CAPTION: A year ago – last July 19 – the Government’s first National Social Enterprise Policy was launched and, in November, the first National Social Enterprise Conference (run by the Department of Rural and Community Development) took place in Croke Park. Pictured among the attendees are two of the founders of a new body launched today called ‘Social Enterprise Republic of Ireland’ (Seri) – Larry O’Neill, CEO of South Dublin County Partnership and Senan Cooke, author of ‘The Enterprising Community’. They are pictured here with Bernie Walshe from Sunflower Recycling. (PHOTO BY: Changing Ireland).
In 1997, “Community” became a named function of a government department for the first time. It has remained in usage ever since. So how come Minister Heather Humphreys is responsible for two departments, one including Community? Allen Meagher reports:
Here’s a comprehensive analysis of what the proposed Programme for Government says that should concern and interest the many people devoted to community development and social inclusion.
The new My Journey: Distance Travelled Tool is set to launch, but what can be learned from its introduction event?
A new report on the Social Inclusion and Community Activation Programme (SICAP) was published earlier this year. Here, Allen Meagher covers the main points.
As the concept of social farming gains traction around the country, Changing Ireland takes a look at the overall picture.
On the eve of the UN and International Cooperative Alliance’s International Day of Cooperatives, we’re revisiting a spread from our June-July 2018 issue (Issue 60) drawing on cooperatives from around the world for examples of best practice.
Consistently showcasing successes can give those holding the purse strings confidence in the work. Some companies are already doing this, and have been able to do so on a national stage.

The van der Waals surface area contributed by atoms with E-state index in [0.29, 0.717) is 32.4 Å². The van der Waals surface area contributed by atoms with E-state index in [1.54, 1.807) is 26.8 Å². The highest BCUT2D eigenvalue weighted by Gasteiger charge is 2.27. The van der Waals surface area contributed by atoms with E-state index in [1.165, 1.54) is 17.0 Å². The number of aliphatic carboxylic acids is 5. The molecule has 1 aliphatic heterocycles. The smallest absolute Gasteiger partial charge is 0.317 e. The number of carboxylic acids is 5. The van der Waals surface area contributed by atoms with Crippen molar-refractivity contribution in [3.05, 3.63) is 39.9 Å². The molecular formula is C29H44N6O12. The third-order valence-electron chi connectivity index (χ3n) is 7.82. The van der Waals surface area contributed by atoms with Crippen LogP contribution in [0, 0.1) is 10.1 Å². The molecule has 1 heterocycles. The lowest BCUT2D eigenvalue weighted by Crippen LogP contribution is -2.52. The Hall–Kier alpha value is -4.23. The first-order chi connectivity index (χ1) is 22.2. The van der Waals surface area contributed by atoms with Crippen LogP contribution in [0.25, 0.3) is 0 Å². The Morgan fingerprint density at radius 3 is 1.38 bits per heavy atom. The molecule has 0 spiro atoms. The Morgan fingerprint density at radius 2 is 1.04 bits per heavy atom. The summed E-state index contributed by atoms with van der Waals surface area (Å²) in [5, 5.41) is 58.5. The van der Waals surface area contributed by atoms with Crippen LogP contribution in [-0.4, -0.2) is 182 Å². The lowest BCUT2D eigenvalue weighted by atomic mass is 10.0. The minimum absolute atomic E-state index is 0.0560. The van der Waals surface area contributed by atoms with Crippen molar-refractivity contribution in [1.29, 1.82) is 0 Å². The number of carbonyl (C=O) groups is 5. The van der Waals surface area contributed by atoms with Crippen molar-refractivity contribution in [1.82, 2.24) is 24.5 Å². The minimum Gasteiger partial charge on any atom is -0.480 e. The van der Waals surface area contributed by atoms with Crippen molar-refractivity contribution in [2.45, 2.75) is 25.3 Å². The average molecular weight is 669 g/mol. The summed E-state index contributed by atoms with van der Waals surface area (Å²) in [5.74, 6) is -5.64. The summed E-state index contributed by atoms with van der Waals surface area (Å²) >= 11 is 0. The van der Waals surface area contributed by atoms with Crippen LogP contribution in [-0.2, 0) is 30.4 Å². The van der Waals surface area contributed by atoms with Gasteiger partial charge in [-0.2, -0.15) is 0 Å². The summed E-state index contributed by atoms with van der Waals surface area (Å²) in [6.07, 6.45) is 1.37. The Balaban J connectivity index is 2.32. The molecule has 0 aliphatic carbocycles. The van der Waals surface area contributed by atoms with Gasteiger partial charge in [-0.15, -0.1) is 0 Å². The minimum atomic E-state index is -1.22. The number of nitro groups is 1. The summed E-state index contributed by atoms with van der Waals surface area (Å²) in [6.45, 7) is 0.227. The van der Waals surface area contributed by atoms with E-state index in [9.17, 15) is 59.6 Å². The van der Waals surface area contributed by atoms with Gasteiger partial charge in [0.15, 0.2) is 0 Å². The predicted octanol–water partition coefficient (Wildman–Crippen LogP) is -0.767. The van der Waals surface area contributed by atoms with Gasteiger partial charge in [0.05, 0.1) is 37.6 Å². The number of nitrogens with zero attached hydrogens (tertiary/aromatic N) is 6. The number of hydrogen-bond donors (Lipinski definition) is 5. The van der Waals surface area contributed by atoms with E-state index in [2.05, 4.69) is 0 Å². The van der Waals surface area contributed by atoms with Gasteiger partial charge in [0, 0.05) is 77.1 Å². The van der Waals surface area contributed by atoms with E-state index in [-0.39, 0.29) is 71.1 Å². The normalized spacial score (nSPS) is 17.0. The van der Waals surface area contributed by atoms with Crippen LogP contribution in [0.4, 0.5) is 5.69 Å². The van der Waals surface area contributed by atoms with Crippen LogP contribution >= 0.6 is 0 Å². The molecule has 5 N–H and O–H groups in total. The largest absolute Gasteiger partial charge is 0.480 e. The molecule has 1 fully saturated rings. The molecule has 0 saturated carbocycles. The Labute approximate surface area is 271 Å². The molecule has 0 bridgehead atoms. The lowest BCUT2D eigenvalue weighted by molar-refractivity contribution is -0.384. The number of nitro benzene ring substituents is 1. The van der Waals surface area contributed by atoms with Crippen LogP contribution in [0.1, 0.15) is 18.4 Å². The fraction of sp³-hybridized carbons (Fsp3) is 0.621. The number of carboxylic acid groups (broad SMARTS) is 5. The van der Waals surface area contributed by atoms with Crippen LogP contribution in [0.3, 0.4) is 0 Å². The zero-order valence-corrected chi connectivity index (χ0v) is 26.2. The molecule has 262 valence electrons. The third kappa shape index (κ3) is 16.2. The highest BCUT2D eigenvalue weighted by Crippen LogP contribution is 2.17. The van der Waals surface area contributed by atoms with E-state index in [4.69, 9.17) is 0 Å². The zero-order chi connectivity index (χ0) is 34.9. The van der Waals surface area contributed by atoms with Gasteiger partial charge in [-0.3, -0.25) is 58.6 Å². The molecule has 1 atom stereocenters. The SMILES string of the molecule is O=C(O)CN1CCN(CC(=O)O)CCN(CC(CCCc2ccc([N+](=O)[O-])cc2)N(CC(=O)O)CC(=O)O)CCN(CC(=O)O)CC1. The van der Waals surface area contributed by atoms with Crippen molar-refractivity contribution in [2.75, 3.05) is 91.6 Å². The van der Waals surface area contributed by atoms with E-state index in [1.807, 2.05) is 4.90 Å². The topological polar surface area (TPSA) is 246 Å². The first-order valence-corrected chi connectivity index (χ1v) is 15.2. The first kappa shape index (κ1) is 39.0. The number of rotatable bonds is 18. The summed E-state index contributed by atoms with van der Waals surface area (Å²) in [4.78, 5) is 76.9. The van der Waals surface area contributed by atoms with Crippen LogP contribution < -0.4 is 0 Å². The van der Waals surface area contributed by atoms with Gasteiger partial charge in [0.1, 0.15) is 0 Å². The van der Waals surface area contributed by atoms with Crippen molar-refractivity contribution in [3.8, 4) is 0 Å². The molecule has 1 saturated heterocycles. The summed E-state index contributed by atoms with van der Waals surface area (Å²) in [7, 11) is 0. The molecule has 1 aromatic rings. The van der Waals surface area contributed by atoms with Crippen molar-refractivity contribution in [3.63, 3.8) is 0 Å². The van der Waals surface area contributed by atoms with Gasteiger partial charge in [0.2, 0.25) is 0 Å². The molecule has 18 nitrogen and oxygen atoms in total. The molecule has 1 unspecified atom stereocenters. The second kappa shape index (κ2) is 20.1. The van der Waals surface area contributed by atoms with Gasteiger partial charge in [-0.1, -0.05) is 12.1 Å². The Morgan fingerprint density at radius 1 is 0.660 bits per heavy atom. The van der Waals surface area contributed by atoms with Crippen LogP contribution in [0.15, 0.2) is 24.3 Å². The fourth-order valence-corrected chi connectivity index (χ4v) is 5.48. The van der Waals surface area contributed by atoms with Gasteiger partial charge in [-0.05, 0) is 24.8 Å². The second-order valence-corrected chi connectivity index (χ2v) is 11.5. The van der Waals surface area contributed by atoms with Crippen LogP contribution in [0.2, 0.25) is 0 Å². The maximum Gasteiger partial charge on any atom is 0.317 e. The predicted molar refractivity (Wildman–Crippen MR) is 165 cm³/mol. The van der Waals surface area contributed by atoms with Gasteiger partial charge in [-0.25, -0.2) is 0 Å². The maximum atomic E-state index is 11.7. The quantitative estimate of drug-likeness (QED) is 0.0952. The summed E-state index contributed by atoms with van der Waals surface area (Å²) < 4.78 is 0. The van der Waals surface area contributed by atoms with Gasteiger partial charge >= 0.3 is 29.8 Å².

The work of community development and social inclusion organisations has a consistent track record in Ireland. So why do those organisations continually have to justify its existence?
At SIF 2019, feedback from community representatives seened to ask one big question: was consultation on the new social inclusion strategy all a sham?
As Men’s Sheds become more and more popular around the island, Changing Ireland attends the very first meeting of the Pullough branch.
Wish you knew more about the people living next door? Here’s your opportunity…
Often, it can be the more vulnerable people in our communities who have the most difficulty finding ways to be self-sustaining. Here, Terenure Enterprise Centre enterprise support officer Vasilena Vasileva explains what they did with Walk to change that.
At a series of consultations that sought frontline views of SICAP, case studies and stories gave us a detailed picture.
Following on from a successful visit to a Co Kerry social farming open day, Allen Meagher takes a closer look at what it’s all about.
Farming is a vocation as well as a way to make a living. Imagine sharing farming life with people who need to catch a break, but who may also not know a thing about farming… That’s social farming and it’s changing lives.
As laws come into effect to cap moneylending rates, Olive McCarthy and Noreen Byrne of the University College Cork (UCC) Centre for Co-operative Studies explain why they support it.
Former agony uncle Horace McDermott has come up with a new approach to help promote SICAP – starting with making sure everyone can pronounce it.
People forced to the margins of society are far more likely to be radicalised, so why aren’t we talking more about successful social inclusion approaches?
As a raft of new services are announced for Ireland’s libraries, we ask our Secret Librarian for their take on the upcoming changes.
As Minister Michael Ring launches the new library strategy, we learn more about what the library of the future might look like.
Minister for Rural and Community Development Michael Ring officially launched the Social Inclusion and Community Activation Programme (SICAP) in Limerick on 20 April.
When reporter Ray Lucey spotted a poster promising ‘male spaces’, he started asking questions. He encountered Mojo, and learned all about the nationwide initiative.